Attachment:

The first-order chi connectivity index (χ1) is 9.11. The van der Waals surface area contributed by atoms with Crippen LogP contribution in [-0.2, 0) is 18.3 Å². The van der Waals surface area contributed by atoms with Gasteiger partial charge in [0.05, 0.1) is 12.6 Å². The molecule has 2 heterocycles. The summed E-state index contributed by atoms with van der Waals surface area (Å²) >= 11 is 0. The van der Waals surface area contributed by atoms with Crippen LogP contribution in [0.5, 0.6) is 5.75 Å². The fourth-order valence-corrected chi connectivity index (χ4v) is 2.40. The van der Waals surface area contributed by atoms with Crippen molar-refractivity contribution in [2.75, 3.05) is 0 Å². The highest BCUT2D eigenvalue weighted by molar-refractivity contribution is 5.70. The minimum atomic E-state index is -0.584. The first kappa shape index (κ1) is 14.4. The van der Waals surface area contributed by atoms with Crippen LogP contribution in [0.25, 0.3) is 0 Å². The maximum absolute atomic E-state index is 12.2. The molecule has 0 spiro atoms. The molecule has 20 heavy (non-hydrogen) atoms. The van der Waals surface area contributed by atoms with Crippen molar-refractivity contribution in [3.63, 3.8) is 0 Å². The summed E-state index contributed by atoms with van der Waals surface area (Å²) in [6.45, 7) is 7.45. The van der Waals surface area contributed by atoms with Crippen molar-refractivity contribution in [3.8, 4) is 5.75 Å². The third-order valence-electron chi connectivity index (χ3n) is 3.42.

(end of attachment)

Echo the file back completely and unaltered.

The first-order chi connectivity index (χ1) is 9.11. The van der Waals surface area contributed by atoms with Crippen LogP contribution in [-0.2, 0) is 18.3 Å². The van der Waals surface area contributed by atoms with Gasteiger partial charge in [0.05, 0.1) is 12.6 Å². The molecule has 2 heterocycles. The summed E-state index contributed by atoms with van der Waals surface area (Å²) >= 11 is 0. The van der Waals surface area contributed by atoms with Crippen LogP contribution in [0.5, 0.6) is 5.75 Å². The fourth-order valence-corrected chi connectivity index (χ4v) is 2.40. The van der Waals surface area contributed by atoms with Crippen molar-refractivity contribution in [2.75, 3.05) is 0 Å². The highest BCUT2D eigenvalue weighted by molar-refractivity contribution is 5.70. The minimum atomic E-state index is -0.584. The first kappa shape index (κ1) is 14.4. The van der Waals surface area contributed by atoms with Crippen LogP contribution in [0.25, 0.3) is 0 Å². The maximum absolute atomic E-state index is 12.2. The molecule has 0 spiro atoms. The molecule has 20 heavy (non-hydrogen) atoms. The van der Waals surface area contributed by atoms with Crippen molar-refractivity contribution in [3.63, 3.8) is 0 Å². The summed E-state index contributed by atoms with van der Waals surface area (Å²) in [6.45, 7) is 7.45. The van der Waals surface area contributed by atoms with Crippen molar-refractivity contribution in [3.8, 4) is 5.75 Å². The third-order valence-electron chi connectivity index (χ3n) is 3.42.